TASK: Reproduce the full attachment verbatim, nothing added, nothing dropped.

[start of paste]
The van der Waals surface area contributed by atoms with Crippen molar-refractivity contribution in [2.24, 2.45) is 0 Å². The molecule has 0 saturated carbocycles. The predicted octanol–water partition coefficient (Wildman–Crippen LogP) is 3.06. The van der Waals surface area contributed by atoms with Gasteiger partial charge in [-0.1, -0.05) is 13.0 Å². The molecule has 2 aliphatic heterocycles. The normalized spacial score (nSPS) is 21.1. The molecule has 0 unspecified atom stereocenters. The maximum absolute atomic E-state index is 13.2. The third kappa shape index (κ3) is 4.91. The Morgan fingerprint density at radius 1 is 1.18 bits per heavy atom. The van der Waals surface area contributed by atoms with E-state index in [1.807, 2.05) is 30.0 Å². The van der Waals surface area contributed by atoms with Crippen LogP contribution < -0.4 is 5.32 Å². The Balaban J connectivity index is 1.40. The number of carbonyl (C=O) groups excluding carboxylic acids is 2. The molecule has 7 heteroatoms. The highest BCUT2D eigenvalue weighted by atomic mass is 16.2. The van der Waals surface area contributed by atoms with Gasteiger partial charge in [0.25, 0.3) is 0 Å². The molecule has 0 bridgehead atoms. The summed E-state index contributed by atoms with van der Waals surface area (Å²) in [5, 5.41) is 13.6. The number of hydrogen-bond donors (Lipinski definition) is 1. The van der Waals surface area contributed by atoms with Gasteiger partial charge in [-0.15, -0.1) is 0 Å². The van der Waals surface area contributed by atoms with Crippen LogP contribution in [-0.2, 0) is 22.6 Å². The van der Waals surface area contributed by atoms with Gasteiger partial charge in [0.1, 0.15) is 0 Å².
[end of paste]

The van der Waals surface area contributed by atoms with Crippen molar-refractivity contribution in [2.24, 2.45) is 0 Å². The molecule has 0 saturated carbocycles. The predicted octanol–water partition coefficient (Wildman–Crippen LogP) is 3.06. The van der Waals surface area contributed by atoms with Gasteiger partial charge in [-0.1, -0.05) is 13.0 Å². The molecule has 2 aliphatic heterocycles. The normalized spacial score (nSPS) is 21.1. The molecule has 0 unspecified atom stereocenters. The maximum absolute atomic E-state index is 13.2. The third kappa shape index (κ3) is 4.91. The Morgan fingerprint density at radius 1 is 1.18 bits per heavy atom. The van der Waals surface area contributed by atoms with E-state index in [1.807, 2.05) is 30.0 Å². The van der Waals surface area contributed by atoms with Crippen LogP contribution < -0.4 is 5.32 Å². The Balaban J connectivity index is 1.40. The number of carbonyl (C=O) groups excluding carboxylic acids is 2. The molecule has 7 heteroatoms. The highest BCUT2D eigenvalue weighted by atomic mass is 16.2. The van der Waals surface area contributed by atoms with Gasteiger partial charge in [0.25, 0.3) is 0 Å². The molecule has 0 bridgehead atoms. The summed E-state index contributed by atoms with van der Waals surface area (Å²) in [5, 5.41) is 13.6. The number of hydrogen-bond donors (Lipinski definition) is 1. The van der Waals surface area contributed by atoms with Gasteiger partial charge in [-0.15, -0.1) is 0 Å². The van der Waals surface area contributed by atoms with Crippen LogP contribution in [-0.2, 0) is 22.6 Å². The van der Waals surface area contributed by atoms with Gasteiger partial charge in [0.1, 0.15) is 0 Å².